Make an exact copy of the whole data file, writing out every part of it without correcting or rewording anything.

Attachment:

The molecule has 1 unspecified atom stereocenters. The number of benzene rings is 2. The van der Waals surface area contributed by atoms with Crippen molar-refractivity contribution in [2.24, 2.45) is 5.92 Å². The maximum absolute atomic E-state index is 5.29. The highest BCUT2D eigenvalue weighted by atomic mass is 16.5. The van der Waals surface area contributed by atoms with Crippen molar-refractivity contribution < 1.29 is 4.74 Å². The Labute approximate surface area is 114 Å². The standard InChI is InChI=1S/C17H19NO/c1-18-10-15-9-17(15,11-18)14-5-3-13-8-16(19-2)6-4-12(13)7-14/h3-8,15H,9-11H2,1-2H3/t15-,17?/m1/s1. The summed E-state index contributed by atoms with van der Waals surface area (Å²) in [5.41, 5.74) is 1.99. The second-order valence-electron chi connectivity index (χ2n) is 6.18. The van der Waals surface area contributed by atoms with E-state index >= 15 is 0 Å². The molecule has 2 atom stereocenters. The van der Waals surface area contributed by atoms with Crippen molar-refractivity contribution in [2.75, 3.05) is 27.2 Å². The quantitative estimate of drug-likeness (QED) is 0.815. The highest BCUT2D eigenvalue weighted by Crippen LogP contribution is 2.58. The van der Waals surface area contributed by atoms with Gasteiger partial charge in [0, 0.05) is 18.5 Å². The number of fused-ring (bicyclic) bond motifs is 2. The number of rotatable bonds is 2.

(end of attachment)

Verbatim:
The molecule has 1 unspecified atom stereocenters. The number of benzene rings is 2. The van der Waals surface area contributed by atoms with Crippen molar-refractivity contribution in [2.24, 2.45) is 5.92 Å². The maximum absolute atomic E-state index is 5.29. The highest BCUT2D eigenvalue weighted by atomic mass is 16.5. The van der Waals surface area contributed by atoms with Crippen molar-refractivity contribution < 1.29 is 4.74 Å². The Labute approximate surface area is 114 Å². The standard InChI is InChI=1S/C17H19NO/c1-18-10-15-9-17(15,11-18)14-5-3-13-8-16(19-2)6-4-12(13)7-14/h3-8,15H,9-11H2,1-2H3/t15-,17?/m1/s1. The summed E-state index contributed by atoms with van der Waals surface area (Å²) in [5.41, 5.74) is 1.99. The second-order valence-electron chi connectivity index (χ2n) is 6.18. The van der Waals surface area contributed by atoms with E-state index >= 15 is 0 Å². The molecule has 2 atom stereocenters. The van der Waals surface area contributed by atoms with Crippen molar-refractivity contribution in [2.75, 3.05) is 27.2 Å². The quantitative estimate of drug-likeness (QED) is 0.815. The highest BCUT2D eigenvalue weighted by Crippen LogP contribution is 2.58. The van der Waals surface area contributed by atoms with Gasteiger partial charge in [0, 0.05) is 18.5 Å². The number of fused-ring (bicyclic) bond motifs is 2. The number of rotatable bonds is 2.